Emergency Back Pain

By Dr Guy Ashburner | October 30, 2019

osteopathy can help for emergency back pain

“Osteopathic manipulative treatment reduced pain and improved function in patients suffering from chronic, nonspecific low back pain, research shows. Further, patients reporting the worst pain and higher degrees of disability received the most substantial benefit from the treatments” - Journal of the American Osteopathic Association /, February 2016

Back pain can be debilitating. Patients suffering from severe back pain often have trouble walking or even standing up. Lower back pain may be sharp or dull and may be severe enough to limit everyday activities. Pain may worsen with certain activities (such as sports with poor technique) or physical positions (such as sitting for long periods with poor posture) and may be relieved by rest. Irritation or compression of the sciatic nerve from your spine can cause pain and numbness or tingling in your leg and can limit your ability to sit, drive, walk, or go to work. Causes of back pain include accidents, muscle strains, sports injuries, poor posture, stress and mechanical problems involving the spine, infections and serious pathology.

When a back problem first occurs, it’s a good idea to first consult with an osteopath or doctor and make sure you are doing the right things for your back. If possible have someone else drive you for immediate assessment and treatment. You should consider seeking medical attention: If you develop a sudden onset of extreme low back pain or sciatica, if pain is severe even after taking medication and getting rest; if the pain follows a fall, car accident, sports injury; if you have numbness, tingling in your arms or your legs; if the pain is made worse by coughing or bending forward or backward at the waist; the pain extends downward along the back of the leg.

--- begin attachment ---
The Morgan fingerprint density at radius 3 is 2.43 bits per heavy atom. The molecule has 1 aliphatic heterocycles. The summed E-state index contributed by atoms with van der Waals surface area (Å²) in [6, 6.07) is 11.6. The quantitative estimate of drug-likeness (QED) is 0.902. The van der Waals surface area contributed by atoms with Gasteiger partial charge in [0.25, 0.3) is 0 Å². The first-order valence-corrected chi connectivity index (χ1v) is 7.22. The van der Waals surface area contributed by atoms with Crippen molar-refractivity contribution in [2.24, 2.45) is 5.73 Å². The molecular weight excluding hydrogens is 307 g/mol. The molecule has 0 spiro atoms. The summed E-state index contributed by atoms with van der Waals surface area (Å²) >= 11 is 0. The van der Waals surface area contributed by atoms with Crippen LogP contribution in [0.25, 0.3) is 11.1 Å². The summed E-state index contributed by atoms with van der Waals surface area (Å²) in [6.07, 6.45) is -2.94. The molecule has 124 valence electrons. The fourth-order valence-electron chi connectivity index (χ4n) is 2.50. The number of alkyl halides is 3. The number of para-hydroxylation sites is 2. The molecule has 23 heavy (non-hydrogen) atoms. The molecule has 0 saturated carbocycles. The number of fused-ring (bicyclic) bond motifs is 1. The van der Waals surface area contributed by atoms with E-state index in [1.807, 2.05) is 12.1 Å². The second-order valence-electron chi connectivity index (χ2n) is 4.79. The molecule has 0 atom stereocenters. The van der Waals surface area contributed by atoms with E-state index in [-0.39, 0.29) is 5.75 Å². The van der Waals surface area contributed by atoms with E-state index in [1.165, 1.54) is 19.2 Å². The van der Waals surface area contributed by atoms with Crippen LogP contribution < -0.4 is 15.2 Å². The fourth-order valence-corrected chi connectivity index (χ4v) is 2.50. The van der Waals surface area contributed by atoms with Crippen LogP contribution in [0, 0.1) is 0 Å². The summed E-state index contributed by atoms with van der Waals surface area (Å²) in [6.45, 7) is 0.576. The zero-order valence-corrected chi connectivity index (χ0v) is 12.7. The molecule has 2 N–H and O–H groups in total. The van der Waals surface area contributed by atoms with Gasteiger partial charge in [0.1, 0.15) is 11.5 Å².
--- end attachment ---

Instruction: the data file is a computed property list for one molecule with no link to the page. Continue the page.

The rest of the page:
An osteopath will take a thorough medical history followed by an orthopaedic, neurological, and osteopathic examination leading to a diagnosis. The osteopath may refer for further investigations or other specialists as clinically appropriate. Early diagnosis is vital in achieving a speedy recovery. Osteopathic treatment for lower back pain depends upon the patient’s history and the type and severity of pain. Osteopaths will use techniques such as subtle joint articulation and adjustments, myofascial release, massage and cranial osteopathy which aim to help decrease pain, improve joint mobility, decrease muscle spasm, improve tissue circulation and lymphatic drainage which may reduce inflammation and aids recovery of nerves, muscles, ligaments and joints.

The osteopath will explain how bad posture and spinal wear and tear have contributed to your pain. You may be given specific exercises to do at home and other advice regarding ice and heat as well as advice on ergonomics in you work place and better posture. Much lower back pain can be managed conservatively without the need for surgery, and understanding its cause often is the key to avoiding re-injury. If pain persists or worsens, more involved diagnostic and surgical procedures may be recommended.

If you experience any of the following symptoms in conjunction with back pains, or as a result of severe trauma visit the nearest emergency room immediately. 1. Progressive leg weakness and/or loss of bladder or bowel sensation/control. 2. Unexplained weight loss, loss of appetite, pain and neurological problems. 3. Severe, continuous abdominal and lower back pain. 4. Sustained fever and increased pain. These symptoms could be a sign of a serious problem that requires medical attention right away.